The Federal Budget Makes for Good Reading- Discovery Research is Back on the Agenda


Kristin Baetz, PhD

Baetz headshot

President of the Canadian Society for Molecular Biosciences
Director of the Ottawa Institute of Systems Biology
Canada Research Chair in Chemical and Functional Genomics
Associate Professor, Department of Biochemistry, Microbiology and Immunology
University of Ottawa

I never thought I would say this, but Budget 2016 was an exciting read. After years of agonizing about the future of fundamental discovery research in Canada, there it was, an actual substantial increase in support for discovery research. I realized that Budget 2016 outlined a new important vision for the role of science in Canada; and at the heart of the Innovation Agenda was discovery research. 

It seems that the new Liberal government had heard scientists concerns about stagnant funding for discovery research in Canada.  I could see it in words: “the fundamental role of investigator-led discovery research in an innovative society”, but also in action – annual increases of $30 million for both the Canadian Institutes of Health Research (CIHR) and the Natural Sciences and Engineering Research Council (NSERC). 

In tough economic times, $60 million is most certainly welcome. However the past decade has seen the downsizing and closing of labs across the country.  More importantly we have seen the narrowing of research interests to fit a funding envelope informed by commercialization rather than by true innovation.  The results are telling: technicians and research associates, the backbones of labs have been laid off; graduate programs report that fewer students are seeking scientific careers; grant success rates are at historic lows.  It needs to be said that $60 million is not enough, however, if this new infusions into the science budget are directed to the most competitive and innovative research funded by the open-operating grant competitions (NSERC Discovery Grants and CIHR Foundation and Project Grants) it will definitely help. 

Importantly, the increases were the “highest amount of new annual funding for discovery research than a decade”.  This is a clear message that the Liberal government knows the importance of fundamental discovery research if their ambitious Innovation Agenda is to succeed.  This is a great start raising my hope that there will be more substantial increases in the near future.

Even more inspiring than the money, was the announcement that Minster of Science Kirsty Duncan “will undertake a comprehensive review of all elements of federal support for fundamental science.”  This is where the reading got really juicy!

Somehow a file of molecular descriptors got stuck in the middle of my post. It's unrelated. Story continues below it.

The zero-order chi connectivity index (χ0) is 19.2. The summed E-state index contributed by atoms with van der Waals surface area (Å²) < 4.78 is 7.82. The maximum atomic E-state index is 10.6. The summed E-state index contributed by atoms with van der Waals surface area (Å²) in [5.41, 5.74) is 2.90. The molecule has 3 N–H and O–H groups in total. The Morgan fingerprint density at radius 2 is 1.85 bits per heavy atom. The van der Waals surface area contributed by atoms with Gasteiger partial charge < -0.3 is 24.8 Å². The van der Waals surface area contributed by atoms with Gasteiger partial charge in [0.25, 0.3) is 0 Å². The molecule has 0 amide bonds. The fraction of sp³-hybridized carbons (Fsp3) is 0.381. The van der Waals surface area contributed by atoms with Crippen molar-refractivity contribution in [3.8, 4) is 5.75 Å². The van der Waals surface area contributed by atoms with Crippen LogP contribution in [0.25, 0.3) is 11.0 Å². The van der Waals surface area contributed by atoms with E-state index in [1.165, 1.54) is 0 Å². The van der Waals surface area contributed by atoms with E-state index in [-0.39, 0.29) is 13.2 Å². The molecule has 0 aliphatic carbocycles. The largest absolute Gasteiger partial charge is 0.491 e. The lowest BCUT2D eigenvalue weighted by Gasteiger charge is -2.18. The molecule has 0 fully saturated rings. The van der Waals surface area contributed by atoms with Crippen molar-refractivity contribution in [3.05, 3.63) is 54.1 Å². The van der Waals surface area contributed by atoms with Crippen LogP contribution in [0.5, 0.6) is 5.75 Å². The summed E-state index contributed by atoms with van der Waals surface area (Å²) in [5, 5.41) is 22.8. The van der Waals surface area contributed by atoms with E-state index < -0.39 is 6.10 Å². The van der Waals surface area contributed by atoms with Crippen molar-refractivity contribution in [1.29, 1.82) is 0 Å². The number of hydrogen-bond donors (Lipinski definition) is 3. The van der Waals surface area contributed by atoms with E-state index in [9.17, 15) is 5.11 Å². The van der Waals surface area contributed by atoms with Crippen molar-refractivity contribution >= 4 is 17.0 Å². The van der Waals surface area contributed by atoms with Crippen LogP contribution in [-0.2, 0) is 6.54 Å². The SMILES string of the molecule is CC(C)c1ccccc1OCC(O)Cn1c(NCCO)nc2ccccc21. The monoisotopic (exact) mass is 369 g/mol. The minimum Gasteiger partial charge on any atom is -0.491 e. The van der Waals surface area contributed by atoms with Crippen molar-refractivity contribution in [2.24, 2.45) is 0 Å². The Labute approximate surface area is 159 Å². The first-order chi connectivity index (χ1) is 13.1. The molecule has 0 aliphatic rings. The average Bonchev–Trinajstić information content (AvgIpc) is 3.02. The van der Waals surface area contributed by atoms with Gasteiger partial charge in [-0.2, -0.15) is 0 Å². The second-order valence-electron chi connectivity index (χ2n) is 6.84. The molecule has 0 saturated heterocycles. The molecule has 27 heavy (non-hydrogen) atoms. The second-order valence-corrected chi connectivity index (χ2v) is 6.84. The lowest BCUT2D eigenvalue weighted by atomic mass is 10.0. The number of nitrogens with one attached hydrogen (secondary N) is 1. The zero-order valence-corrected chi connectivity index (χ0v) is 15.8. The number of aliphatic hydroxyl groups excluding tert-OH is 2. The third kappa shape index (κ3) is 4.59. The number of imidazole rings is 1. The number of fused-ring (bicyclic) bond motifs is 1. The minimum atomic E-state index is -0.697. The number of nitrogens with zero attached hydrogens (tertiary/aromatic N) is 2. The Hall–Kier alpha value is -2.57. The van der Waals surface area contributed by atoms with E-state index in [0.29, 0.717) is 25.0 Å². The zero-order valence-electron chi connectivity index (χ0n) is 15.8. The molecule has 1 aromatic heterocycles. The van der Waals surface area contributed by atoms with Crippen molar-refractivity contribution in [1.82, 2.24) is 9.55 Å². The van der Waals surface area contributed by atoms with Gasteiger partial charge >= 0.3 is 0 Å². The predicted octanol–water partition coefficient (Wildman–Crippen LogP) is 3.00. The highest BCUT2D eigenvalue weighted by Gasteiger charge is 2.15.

Canadian scientists understand that they are beholden to the taxpayer to spend each dollar effectively and ensure federal support of discovery research is strategic and effective.   I applaud the Liberal Government and the Minister of Science for taking on this daunting task, which will no doubt reveal a complex web of competing interests.  But if Canada is to succeed with its Innovation Agenda, it must be done and it must be done right. 

This goes way beyond dealing with the quagmire of CIHR reforms that have made a bad situation worse by changing all parameters of the open competitions at once.  We all know there are a few simple solutions, but it is urgent to address this situation to ensure that Canada invests into world-class health research using a robust peer review process trusted by the research community.

Budget 2016 concisely outlines four major issues to be addressed by Dr. Duncan’s comprehensive review. The biggest one for discovery research has been the proliferation of targeted or speciality research funding programs that has occurred in recent years. 

‘Targeted research’ is a bit of a misleading term as not just government, but many scientists target their research to answer emerging societal challenges. One of the most compelling reasons to have well-funded open-grant competitions is to allow individual researchers to quickly re-direct their research programs. As new challenges arise, for example Zika virus, open-grant competitions allows the Canadian scientific community to react quickly. However, when the government seeks control over the public scientific discourse through the creation of new targeted funding programs, if this come at the expense of open-grant competitions, it erodes Canada’s research excellence and innovation potential.  

The proliferation of matching programs has placed addition burden on discovery science. We all have seen our colleagues on the chase for matching or in-kind dollars, worrying much more about ever more complex budget models than about the actual science. A lot of this seems ill conceived and I think that scientists should primarily care about what they are trained for and what will get the best return for Canadians, doing excellent science.

Can all this be done? Will the results of the review lead to true improvements for Canada’s research ecosystem?  With wide consultation of stake holders combined with arms-length independent international review and a government who is committed to the success of the Innovation Agenda, it can succeed. And it has to.

Budget 2016’s vision to build a more innovation country was an inspiring read.  Minister of Science Kirsty Duncan let’s work together to make it a reality.